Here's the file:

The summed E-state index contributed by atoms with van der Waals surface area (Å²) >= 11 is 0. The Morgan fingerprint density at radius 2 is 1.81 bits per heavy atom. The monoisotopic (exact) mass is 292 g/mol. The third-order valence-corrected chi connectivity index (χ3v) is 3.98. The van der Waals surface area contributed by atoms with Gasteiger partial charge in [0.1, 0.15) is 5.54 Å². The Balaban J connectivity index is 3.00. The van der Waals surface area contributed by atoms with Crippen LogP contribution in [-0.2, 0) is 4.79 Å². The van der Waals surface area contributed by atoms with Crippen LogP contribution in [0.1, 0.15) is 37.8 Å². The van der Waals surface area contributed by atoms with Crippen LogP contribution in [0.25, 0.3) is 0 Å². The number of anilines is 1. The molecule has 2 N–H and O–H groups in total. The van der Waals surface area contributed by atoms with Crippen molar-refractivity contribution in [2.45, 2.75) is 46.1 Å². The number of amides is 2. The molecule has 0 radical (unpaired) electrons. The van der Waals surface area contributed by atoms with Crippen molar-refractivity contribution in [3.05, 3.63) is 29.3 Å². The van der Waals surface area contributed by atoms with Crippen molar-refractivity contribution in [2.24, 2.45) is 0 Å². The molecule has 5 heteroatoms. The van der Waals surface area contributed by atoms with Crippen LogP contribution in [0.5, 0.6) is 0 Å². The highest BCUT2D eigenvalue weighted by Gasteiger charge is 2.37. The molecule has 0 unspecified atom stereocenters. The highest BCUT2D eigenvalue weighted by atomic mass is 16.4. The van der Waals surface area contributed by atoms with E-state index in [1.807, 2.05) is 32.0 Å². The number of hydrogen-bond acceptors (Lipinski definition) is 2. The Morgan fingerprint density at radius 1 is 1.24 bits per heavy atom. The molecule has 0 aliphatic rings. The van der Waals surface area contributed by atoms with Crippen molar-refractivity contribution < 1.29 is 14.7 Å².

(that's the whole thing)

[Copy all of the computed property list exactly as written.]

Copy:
The summed E-state index contributed by atoms with van der Waals surface area (Å²) >= 11 is 0. The Morgan fingerprint density at radius 2 is 1.81 bits per heavy atom. The monoisotopic (exact) mass is 292 g/mol. The third-order valence-corrected chi connectivity index (χ3v) is 3.98. The van der Waals surface area contributed by atoms with Gasteiger partial charge in [0.1, 0.15) is 5.54 Å². The Balaban J connectivity index is 3.00. The van der Waals surface area contributed by atoms with Crippen LogP contribution in [-0.2, 0) is 4.79 Å². The van der Waals surface area contributed by atoms with Crippen LogP contribution in [0.1, 0.15) is 37.8 Å². The van der Waals surface area contributed by atoms with Crippen LogP contribution in [0.25, 0.3) is 0 Å². The number of anilines is 1. The molecule has 2 N–H and O–H groups in total. The van der Waals surface area contributed by atoms with Crippen molar-refractivity contribution in [2.45, 2.75) is 46.1 Å². The number of amides is 2. The molecule has 0 radical (unpaired) electrons. The van der Waals surface area contributed by atoms with Crippen molar-refractivity contribution in [3.05, 3.63) is 29.3 Å². The van der Waals surface area contributed by atoms with Crippen molar-refractivity contribution in [2.24, 2.45) is 0 Å². The molecule has 5 heteroatoms. The van der Waals surface area contributed by atoms with Crippen LogP contribution in [0.5, 0.6) is 0 Å². The highest BCUT2D eigenvalue weighted by Gasteiger charge is 2.37. The molecule has 0 unspecified atom stereocenters. The highest BCUT2D eigenvalue weighted by atomic mass is 16.4. The van der Waals surface area contributed by atoms with E-state index in [1.807, 2.05) is 32.0 Å². The number of hydrogen-bond acceptors (Lipinski definition) is 2. The Morgan fingerprint density at radius 1 is 1.24 bits per heavy atom. The molecule has 0 aliphatic rings. The van der Waals surface area contributed by atoms with Crippen molar-refractivity contribution < 1.29 is 14.7 Å².